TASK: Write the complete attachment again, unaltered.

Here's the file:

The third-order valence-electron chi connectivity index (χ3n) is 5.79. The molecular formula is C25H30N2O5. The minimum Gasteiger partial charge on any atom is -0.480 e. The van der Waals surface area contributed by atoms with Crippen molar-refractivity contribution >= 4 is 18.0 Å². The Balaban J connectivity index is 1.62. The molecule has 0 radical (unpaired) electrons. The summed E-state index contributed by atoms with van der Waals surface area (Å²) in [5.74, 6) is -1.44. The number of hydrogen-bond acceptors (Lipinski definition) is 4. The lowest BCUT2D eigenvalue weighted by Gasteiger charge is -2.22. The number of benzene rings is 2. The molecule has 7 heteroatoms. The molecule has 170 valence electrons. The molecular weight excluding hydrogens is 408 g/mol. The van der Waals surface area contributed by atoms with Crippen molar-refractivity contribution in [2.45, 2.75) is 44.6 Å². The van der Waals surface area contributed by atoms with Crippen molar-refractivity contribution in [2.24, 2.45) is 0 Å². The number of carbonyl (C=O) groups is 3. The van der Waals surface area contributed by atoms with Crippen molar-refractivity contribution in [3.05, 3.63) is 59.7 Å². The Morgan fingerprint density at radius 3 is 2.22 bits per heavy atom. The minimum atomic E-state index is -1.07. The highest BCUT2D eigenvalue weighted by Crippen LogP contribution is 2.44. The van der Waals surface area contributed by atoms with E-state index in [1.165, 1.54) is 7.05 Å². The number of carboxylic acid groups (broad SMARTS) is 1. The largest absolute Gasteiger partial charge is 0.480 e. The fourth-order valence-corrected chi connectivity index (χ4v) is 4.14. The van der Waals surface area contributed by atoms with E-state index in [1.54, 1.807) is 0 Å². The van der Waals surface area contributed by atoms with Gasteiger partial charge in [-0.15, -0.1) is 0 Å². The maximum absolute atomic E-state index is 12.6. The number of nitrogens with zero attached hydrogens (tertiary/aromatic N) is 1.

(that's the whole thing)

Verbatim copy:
The third-order valence-electron chi connectivity index (χ3n) is 5.79. The molecular formula is C25H30N2O5. The minimum Gasteiger partial charge on any atom is -0.480 e. The van der Waals surface area contributed by atoms with Crippen molar-refractivity contribution >= 4 is 18.0 Å². The Balaban J connectivity index is 1.62. The molecule has 0 radical (unpaired) electrons. The summed E-state index contributed by atoms with van der Waals surface area (Å²) in [5.74, 6) is -1.44. The number of hydrogen-bond acceptors (Lipinski definition) is 4. The lowest BCUT2D eigenvalue weighted by Gasteiger charge is -2.22. The number of benzene rings is 2. The molecule has 7 heteroatoms. The molecule has 170 valence electrons. The molecular weight excluding hydrogens is 408 g/mol. The van der Waals surface area contributed by atoms with Crippen molar-refractivity contribution in [2.45, 2.75) is 44.6 Å². The van der Waals surface area contributed by atoms with Crippen molar-refractivity contribution in [2.24, 2.45) is 0 Å². The number of carbonyl (C=O) groups is 3. The van der Waals surface area contributed by atoms with Crippen molar-refractivity contribution in [3.05, 3.63) is 59.7 Å². The Morgan fingerprint density at radius 3 is 2.22 bits per heavy atom. The minimum atomic E-state index is -1.07. The highest BCUT2D eigenvalue weighted by Crippen LogP contribution is 2.44. The van der Waals surface area contributed by atoms with E-state index in [1.165, 1.54) is 7.05 Å². The number of carboxylic acid groups (broad SMARTS) is 1. The largest absolute Gasteiger partial charge is 0.480 e. The fourth-order valence-corrected chi connectivity index (χ4v) is 4.14. The van der Waals surface area contributed by atoms with E-state index in [1.54, 1.807) is 0 Å². The van der Waals surface area contributed by atoms with Gasteiger partial charge in [-0.15, -0.1) is 0 Å². The maximum absolute atomic E-state index is 12.6. The number of nitrogens with zero attached hydrogens (tertiary/aromatic N) is 1.